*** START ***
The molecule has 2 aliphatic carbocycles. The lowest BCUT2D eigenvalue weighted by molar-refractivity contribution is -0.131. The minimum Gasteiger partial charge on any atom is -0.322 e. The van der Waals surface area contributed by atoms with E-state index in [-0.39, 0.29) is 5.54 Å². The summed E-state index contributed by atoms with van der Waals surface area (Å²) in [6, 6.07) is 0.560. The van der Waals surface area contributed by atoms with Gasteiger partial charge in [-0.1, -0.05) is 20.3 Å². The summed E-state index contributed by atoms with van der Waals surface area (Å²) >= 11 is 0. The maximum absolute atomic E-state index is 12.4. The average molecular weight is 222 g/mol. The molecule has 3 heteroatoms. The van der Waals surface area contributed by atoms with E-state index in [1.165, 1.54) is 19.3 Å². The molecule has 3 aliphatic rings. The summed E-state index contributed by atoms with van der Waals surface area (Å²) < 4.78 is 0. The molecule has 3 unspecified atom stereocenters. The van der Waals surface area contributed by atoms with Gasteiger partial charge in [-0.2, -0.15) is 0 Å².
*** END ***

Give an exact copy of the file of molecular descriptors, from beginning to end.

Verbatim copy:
The molecule has 2 aliphatic carbocycles. The lowest BCUT2D eigenvalue weighted by molar-refractivity contribution is -0.131. The minimum Gasteiger partial charge on any atom is -0.322 e. The van der Waals surface area contributed by atoms with E-state index in [-0.39, 0.29) is 5.54 Å². The summed E-state index contributed by atoms with van der Waals surface area (Å²) in [6, 6.07) is 0.560. The van der Waals surface area contributed by atoms with Gasteiger partial charge in [-0.1, -0.05) is 20.3 Å². The summed E-state index contributed by atoms with van der Waals surface area (Å²) >= 11 is 0. The maximum absolute atomic E-state index is 12.4. The average molecular weight is 222 g/mol. The molecule has 3 heteroatoms. The van der Waals surface area contributed by atoms with E-state index in [1.165, 1.54) is 19.3 Å². The molecule has 3 aliphatic rings. The summed E-state index contributed by atoms with van der Waals surface area (Å²) < 4.78 is 0. The molecule has 3 unspecified atom stereocenters. The van der Waals surface area contributed by atoms with Gasteiger partial charge in [-0.2, -0.15) is 0 Å².